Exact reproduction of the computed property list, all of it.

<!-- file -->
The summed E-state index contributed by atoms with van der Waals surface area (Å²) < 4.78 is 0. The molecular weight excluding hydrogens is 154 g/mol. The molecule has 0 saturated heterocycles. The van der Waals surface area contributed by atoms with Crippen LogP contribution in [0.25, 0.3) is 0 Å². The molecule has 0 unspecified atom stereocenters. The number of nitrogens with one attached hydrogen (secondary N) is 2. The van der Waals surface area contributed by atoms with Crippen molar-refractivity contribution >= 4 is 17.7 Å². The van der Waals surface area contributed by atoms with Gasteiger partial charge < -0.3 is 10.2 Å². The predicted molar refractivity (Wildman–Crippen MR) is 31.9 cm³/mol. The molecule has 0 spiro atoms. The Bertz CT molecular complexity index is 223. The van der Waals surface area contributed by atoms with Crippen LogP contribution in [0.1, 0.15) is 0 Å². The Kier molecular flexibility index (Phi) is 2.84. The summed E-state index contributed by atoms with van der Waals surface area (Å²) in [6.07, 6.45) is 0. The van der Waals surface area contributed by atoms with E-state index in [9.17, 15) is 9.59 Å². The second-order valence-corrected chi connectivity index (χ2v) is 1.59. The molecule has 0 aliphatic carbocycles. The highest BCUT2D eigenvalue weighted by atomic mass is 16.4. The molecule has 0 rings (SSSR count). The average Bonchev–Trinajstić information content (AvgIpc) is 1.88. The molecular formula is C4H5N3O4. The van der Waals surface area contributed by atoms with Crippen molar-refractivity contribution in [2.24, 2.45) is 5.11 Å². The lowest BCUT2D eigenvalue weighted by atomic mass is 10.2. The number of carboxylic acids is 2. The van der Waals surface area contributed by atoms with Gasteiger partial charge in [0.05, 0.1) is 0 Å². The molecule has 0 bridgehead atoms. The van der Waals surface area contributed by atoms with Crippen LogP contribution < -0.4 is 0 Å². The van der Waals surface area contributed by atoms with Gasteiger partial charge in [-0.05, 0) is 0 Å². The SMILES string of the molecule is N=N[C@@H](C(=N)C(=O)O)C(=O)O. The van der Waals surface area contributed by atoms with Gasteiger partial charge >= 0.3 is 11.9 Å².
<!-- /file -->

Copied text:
The summed E-state index contributed by atoms with van der Waals surface area (Å²) < 4.78 is 0. The molecular weight excluding hydrogens is 154 g/mol. The molecule has 0 saturated heterocycles. The van der Waals surface area contributed by atoms with Crippen LogP contribution in [0.25, 0.3) is 0 Å². The molecule has 0 unspecified atom stereocenters. The number of nitrogens with one attached hydrogen (secondary N) is 2. The van der Waals surface area contributed by atoms with Crippen molar-refractivity contribution >= 4 is 17.7 Å². The van der Waals surface area contributed by atoms with Gasteiger partial charge < -0.3 is 10.2 Å². The predicted molar refractivity (Wildman–Crippen MR) is 31.9 cm³/mol. The molecule has 0 spiro atoms. The Bertz CT molecular complexity index is 223. The van der Waals surface area contributed by atoms with Crippen LogP contribution in [0.1, 0.15) is 0 Å². The Kier molecular flexibility index (Phi) is 2.84. The summed E-state index contributed by atoms with van der Waals surface area (Å²) in [6.07, 6.45) is 0. The van der Waals surface area contributed by atoms with E-state index in [9.17, 15) is 9.59 Å². The second-order valence-corrected chi connectivity index (χ2v) is 1.59. The molecule has 0 aliphatic carbocycles. The highest BCUT2D eigenvalue weighted by atomic mass is 16.4. The molecule has 0 rings (SSSR count). The average Bonchev–Trinajstić information content (AvgIpc) is 1.88. The molecular formula is C4H5N3O4. The van der Waals surface area contributed by atoms with Crippen molar-refractivity contribution in [2.24, 2.45) is 5.11 Å². The lowest BCUT2D eigenvalue weighted by atomic mass is 10.2. The number of carboxylic acids is 2. The van der Waals surface area contributed by atoms with Gasteiger partial charge in [0.05, 0.1) is 0 Å². The molecule has 0 bridgehead atoms. The van der Waals surface area contributed by atoms with Crippen LogP contribution < -0.4 is 0 Å². The van der Waals surface area contributed by atoms with Gasteiger partial charge in [-0.05, 0) is 0 Å². The SMILES string of the molecule is N=N[C@@H](C(=N)C(=O)O)C(=O)O. The van der Waals surface area contributed by atoms with Gasteiger partial charge >= 0.3 is 11.9 Å².